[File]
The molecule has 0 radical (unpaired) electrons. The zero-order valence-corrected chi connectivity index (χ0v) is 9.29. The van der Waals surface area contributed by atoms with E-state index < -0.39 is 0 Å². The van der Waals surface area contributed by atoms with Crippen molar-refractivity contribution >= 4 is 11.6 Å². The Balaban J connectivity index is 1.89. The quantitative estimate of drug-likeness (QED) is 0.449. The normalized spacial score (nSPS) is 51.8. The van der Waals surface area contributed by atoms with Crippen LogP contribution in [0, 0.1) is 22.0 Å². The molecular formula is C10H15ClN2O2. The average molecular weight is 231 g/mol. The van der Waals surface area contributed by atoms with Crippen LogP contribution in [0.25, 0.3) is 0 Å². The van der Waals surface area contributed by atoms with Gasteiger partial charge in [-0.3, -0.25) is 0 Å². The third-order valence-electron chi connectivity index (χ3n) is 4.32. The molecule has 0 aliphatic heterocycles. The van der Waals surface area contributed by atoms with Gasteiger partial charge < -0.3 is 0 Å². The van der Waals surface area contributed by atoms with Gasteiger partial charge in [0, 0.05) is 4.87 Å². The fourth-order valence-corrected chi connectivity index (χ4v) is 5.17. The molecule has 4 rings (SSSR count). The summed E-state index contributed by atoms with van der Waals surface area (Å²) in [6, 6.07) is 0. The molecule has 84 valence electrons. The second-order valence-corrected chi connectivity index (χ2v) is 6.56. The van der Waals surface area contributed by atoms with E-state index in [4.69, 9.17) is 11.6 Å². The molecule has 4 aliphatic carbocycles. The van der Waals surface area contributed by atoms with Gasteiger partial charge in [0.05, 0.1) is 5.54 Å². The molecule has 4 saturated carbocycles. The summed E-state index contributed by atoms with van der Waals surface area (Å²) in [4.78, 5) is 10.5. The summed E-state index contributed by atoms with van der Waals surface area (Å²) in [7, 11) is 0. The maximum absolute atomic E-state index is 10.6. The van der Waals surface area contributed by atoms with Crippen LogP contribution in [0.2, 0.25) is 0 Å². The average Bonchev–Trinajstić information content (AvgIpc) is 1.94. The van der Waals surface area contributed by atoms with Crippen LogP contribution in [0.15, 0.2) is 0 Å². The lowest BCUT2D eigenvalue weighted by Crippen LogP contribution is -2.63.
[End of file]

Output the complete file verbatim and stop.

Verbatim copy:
The molecule has 0 radical (unpaired) electrons. The zero-order valence-corrected chi connectivity index (χ0v) is 9.29. The van der Waals surface area contributed by atoms with E-state index < -0.39 is 0 Å². The van der Waals surface area contributed by atoms with Crippen molar-refractivity contribution >= 4 is 11.6 Å². The Balaban J connectivity index is 1.89. The quantitative estimate of drug-likeness (QED) is 0.449. The normalized spacial score (nSPS) is 51.8. The van der Waals surface area contributed by atoms with Crippen LogP contribution in [0, 0.1) is 22.0 Å². The molecular formula is C10H15ClN2O2. The average molecular weight is 231 g/mol. The van der Waals surface area contributed by atoms with Crippen LogP contribution in [0.25, 0.3) is 0 Å². The van der Waals surface area contributed by atoms with Gasteiger partial charge in [-0.3, -0.25) is 0 Å². The third-order valence-electron chi connectivity index (χ3n) is 4.32. The molecule has 0 aliphatic heterocycles. The van der Waals surface area contributed by atoms with Gasteiger partial charge < -0.3 is 0 Å². The van der Waals surface area contributed by atoms with Gasteiger partial charge in [0, 0.05) is 4.87 Å². The fourth-order valence-corrected chi connectivity index (χ4v) is 5.17. The molecule has 4 rings (SSSR count). The summed E-state index contributed by atoms with van der Waals surface area (Å²) in [6, 6.07) is 0. The molecule has 84 valence electrons. The second-order valence-corrected chi connectivity index (χ2v) is 6.56. The van der Waals surface area contributed by atoms with E-state index in [4.69, 9.17) is 11.6 Å². The molecule has 4 aliphatic carbocycles. The van der Waals surface area contributed by atoms with Gasteiger partial charge in [0.05, 0.1) is 5.54 Å². The molecule has 4 saturated carbocycles. The summed E-state index contributed by atoms with van der Waals surface area (Å²) in [4.78, 5) is 10.5. The summed E-state index contributed by atoms with van der Waals surface area (Å²) in [7, 11) is 0. The maximum absolute atomic E-state index is 10.6. The van der Waals surface area contributed by atoms with Crippen LogP contribution in [0.2, 0.25) is 0 Å². The average Bonchev–Trinajstić information content (AvgIpc) is 1.94. The van der Waals surface area contributed by atoms with Crippen LogP contribution in [0.15, 0.2) is 0 Å². The lowest BCUT2D eigenvalue weighted by Crippen LogP contribution is -2.63.